the art of styrofoam destruction
For our micro-project, the art of destruction, Jia Ying, Frederick, Melo and I ‘destroyed’ the original state/shape of these styrofoam pieces that we found in the 3D room. We reused random pieces which previous users had considered as ‘trash’ and transformed it into a new form of creation.
It didn’t matter to us what the original shape was, nor how it would turn out to be. This was our way of embracing inconsistencies and accidents; just by going with the flow of how the heat gun wanted to corrode the styrofoam which turned out it disintegrated slowly into nothing. Through the destruction, the solid state of our styrofoam structure transformed into toxic within the air which we then inhaled 🙂
Through this project, I started to look at the term ‘destruction’ in a different light. With the negative connotation that it tends to hold, this project conveyed examples that demonstrated destruction as another form of construction; something we can choose to look at positively instead of negatively. With reference to the glitch studies manifesto article, Rosa Menkman said, ” I emphasize the positive consequences of these imperfections by showing the new opportunities they facilitate. ”
Relating this project back to our glitch exercise, the intentional ‘bugging’ of something acts as a form of artistic expression by being a “poetic embrace of noise and error”, as quoted by Jon Cates. The glitched images that we created reminded me of abstract art. It pushes us to break the standard rules and boundaries of art that it normally conforms to. “Pushing different aspects o the machine world to see their thresholds, and experiment and play.” Not only were our glitched outcome a form of experimental artistic expression, the process of how it came about to be from person to person allows for every individual’s input.
The third space to me is an infinite space for connection between people. Regardless of where they are, the third space could be defined as “a space with no geological boundaries” (Satellite Arts Project).
An interaction between one another despite being in different locations collapses boundaries in the third space. It involves defying distance similar to what we experimented with in our microproject 2, which is made possible with accessible advanced technology. Although the absence of physical contact may convey a lack of intimacy, I think space in terms or privacy and the scale in which the interaction is occurring in defines closeness.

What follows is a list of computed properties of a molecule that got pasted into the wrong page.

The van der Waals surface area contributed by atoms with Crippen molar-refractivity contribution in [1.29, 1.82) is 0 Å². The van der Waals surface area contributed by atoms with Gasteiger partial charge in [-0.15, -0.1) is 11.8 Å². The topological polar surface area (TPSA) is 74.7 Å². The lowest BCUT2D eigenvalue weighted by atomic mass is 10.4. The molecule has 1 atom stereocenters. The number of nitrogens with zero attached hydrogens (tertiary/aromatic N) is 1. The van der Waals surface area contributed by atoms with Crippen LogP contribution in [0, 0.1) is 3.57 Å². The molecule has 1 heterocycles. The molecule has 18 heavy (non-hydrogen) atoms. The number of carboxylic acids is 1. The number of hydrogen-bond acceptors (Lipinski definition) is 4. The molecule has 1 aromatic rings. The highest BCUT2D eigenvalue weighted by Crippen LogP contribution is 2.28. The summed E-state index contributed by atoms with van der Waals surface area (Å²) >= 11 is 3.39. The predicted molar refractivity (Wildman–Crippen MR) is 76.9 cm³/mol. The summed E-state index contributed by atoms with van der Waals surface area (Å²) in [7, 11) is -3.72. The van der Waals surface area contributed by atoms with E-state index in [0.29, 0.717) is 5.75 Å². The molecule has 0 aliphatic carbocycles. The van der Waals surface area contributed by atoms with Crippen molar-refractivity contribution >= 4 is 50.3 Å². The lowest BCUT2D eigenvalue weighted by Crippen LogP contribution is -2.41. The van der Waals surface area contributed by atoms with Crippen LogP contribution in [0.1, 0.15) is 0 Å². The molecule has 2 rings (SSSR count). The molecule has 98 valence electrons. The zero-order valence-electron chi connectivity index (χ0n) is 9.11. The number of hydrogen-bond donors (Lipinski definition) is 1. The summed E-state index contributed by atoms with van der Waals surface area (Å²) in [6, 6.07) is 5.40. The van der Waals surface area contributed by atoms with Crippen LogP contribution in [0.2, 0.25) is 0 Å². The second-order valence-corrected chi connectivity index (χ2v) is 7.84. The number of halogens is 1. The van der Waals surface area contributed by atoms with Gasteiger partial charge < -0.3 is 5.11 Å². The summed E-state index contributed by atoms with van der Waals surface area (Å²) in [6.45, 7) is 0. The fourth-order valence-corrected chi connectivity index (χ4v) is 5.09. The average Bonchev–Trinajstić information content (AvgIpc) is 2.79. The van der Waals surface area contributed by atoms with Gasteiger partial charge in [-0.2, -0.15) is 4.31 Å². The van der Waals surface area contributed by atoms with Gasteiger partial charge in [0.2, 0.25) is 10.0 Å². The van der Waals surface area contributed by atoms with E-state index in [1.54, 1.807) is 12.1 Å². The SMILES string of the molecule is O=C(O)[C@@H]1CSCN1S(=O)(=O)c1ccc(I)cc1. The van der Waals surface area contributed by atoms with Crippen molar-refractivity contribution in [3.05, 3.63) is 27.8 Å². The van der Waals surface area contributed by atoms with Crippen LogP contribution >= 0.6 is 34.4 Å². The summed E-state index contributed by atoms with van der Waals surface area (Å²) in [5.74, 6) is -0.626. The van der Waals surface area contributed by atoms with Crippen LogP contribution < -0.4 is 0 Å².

Paul Sermon, Telematic Dreaming, 1992
A great example of an increase in intimacy through a private space is Sermon’s Telematic Dreaming where two beds are placed in different locations. According to Sermon, ” The ability to exist outside of the users own space and time are created by an alarmingly real sense of touch that is enhanced by the context of the bed.” The interaction with only one other individual will often hold greater intimacy in comparison to a group of people (e.g. Hold in Space)
“Our sense of reality is fragmented and juxtaposed”
In our own interpretation of a third space, Frederick and I approached it from a two-point perspective where I became his “eyes” as he wandered through the library.
Our collaboration into combining our perceptions into one portrayed on two screens demonstrates connection through the synchronization of our movements simultaneously. The outcome allowed for a journey that cannot be experienced in real life because we were virtually in the same space but physically apart. As Randall Packer says, “this state of shared presence inhabits an entirely new way of seeing via a fracturing perception.”
Crowdsourced time-based art
Drawing on each of our arms respective to the images that we had
For our micro-project 2, crowdsourced time-based art, the direction that my team went for was to gather a collection of visual reactions through simple, on the spot drawings. With a random image on each of our phones, we set out to people within the vicinity of ADM to ask for their participation. With the limitation of three markers, in the colours red, green and blue, they had the freedom to draw anything they wanted in reaction to the images we showed them.
This crowd-sourced project includes great qualities of D.I.W.O because it involves creation through a community of people. Unlike works that are created by a single artist, a collective artwork enables participants to possible inspire future participants. It allows for constant growth and redefinition of “the final product”. Instead of looking at the final outcome as whats valuable, the process is what tells a story.
“Everyday people are choosing to find their own examples of what they consider to be art, rather than just reading approved promotions by the mainstream press”
This quote from the D.I.W.O article reinforces the versatility of art and how each individual can contribute something uniquely different and hence determining what the outcome becomes.
The work that we created involves social interaction not only between us and the participants but also between the participants themselves. Since there are no limitations to what they can create, we end up with an outcome consisting of various interpretations of the same image. Our group took a more physical approach to the project where not much of technology was involved.
the sheep market, Aaron Koblin
the sheep market
Similarly to the sheep market crowdsourcing project by Aaron Koblin, our project also involves the collection of drawings except not done digitally. Koblin’s work shows an example of crowdsourcing works breaking the boundaries of “art” and “artists” as anyone can create art. If our group possibly chose our images more strategically, our drawn outcomes could have been more unified.